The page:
/* Style Definitions */
table.MsoNormalTable
{mso-style-name:”Table Normal”;
mso-tstyle-rowband-size:0;
mso-tstyle-colband-size:0;
mso-style-noshow:yes;
mso-style-parent:””;
mso-padding-alt:0in 5.4pt 0in 5.4pt;
mso-para-margin:0in;
mso-para-margin-bottom:.0001pt;
mso-pagination:widow-orphan;
font-size:12.0pt;
font-family:”Times New Roman”;
mso-ascii-font-family:Cambria;
mso-ascii-theme-font:minor-latin;
mso-fareast-font-family:”Times New Roman”;
mso-fareast-theme-font:minor-fareast;
mso-hansi-font-family:Cambria;
mso-hansi-theme-font:minor-latin;
mso-bidi-font-family:”Times New Roman”;
mso-bidi-theme-font:minor-bidi;}

Sitting in the office of a solar company, I hear words such as volts, watts, kilowatts and kilowatt-hours tossed about with abandon. With my non-technical background it sounds like what I imagine a European must hear when Americans discuss a baseball game – it’s certainly a little confusing. To combat this confusion I compiled some questions I have such as, where does our energy come from, and where does it go? As well as, how is it measured? With these questions in mind I did some research so that you readers wouldn’t have to. My plan is to spend the next couple of posts addressing these issues.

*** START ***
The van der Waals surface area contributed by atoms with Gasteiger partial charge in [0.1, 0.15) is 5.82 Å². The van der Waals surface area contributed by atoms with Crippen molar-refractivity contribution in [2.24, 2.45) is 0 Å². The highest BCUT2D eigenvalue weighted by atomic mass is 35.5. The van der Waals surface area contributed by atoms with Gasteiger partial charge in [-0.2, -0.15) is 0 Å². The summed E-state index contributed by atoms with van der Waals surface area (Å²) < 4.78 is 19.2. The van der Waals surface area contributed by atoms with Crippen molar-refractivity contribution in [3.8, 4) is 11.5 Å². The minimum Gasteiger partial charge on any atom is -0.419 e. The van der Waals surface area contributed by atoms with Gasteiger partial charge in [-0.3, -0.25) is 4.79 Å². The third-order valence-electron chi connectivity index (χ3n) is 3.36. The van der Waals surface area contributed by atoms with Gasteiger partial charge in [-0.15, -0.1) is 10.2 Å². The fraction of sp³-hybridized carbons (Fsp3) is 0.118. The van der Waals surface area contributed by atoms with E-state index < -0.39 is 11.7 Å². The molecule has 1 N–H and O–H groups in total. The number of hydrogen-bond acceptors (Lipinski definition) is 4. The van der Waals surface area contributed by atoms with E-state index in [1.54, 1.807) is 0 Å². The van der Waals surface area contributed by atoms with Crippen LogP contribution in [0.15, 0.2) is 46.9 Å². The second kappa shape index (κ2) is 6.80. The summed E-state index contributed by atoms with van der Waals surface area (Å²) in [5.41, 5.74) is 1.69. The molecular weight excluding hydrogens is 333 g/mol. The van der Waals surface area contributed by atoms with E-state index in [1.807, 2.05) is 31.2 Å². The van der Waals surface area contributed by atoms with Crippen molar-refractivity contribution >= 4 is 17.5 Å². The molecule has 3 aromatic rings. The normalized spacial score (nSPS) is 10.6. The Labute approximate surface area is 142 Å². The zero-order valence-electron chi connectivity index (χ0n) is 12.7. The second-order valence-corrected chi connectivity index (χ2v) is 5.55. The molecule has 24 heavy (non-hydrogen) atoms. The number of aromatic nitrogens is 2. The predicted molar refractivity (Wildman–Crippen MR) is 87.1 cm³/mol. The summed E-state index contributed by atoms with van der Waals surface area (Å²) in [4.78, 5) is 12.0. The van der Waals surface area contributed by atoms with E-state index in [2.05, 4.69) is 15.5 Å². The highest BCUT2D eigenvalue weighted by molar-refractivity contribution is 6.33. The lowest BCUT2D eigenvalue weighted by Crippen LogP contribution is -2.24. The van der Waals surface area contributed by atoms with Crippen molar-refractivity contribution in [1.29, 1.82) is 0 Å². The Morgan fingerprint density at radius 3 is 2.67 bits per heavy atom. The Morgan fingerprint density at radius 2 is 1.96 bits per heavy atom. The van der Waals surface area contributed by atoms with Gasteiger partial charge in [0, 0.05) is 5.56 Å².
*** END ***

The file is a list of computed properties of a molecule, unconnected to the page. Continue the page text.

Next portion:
This first post is going to cover some pretty big picture stuff.

According to the US Energy Information Administration electricity in the United States is generated by the following sources:

48% Coal

21% Natural Gas

20% Nuclear

9% Renewables

1% Petroleum

The energy in the United States doesn’t go solely to powering our homes. In fact, it’s a pretty inefficient system. (source, The Idiot’s Guide to Solar Power for Your Home):

25% goes for transportation

20% is used by industry

12% is for homes and businesses

AND 40% of energy in the US goes to making electricity

According to the Department of Energy, in the average home which spends about $1200 a year on their utilities, energy use can be broken down in the following way:

43% goes to heating and cooling

29% goes to lighting, cooking and appliances

12% goes to water heating

8% goes to refrigeration

8% other

These are just some interesting facts to mull over. Keep your eyes open from some more in the next few days.

Posted by Danny Kennedy

Danny Kennedy co-founded Sungevity and now serves as strategic advisor. He is an internationally recognized opinion leader on climate and energy issues. He is the author of Rooftop Revolution: How Solar Power Can Save Our Economy - and Planet - from Dirty Energy (2012), a book that has been described as the clean energy manifesto for the next greatest generation.

One Comment

  1. Victoria McBride March 2, 2010 at 12:18 am

    hahah nice baseball analogy!
    The numbers on coal were impressive, and coal mining is an extremely detrimental process… Many times they rip away entire hillsides, destroying entire ecosystems and polluting the groundwater with toxic chemicals.

Comments are closed.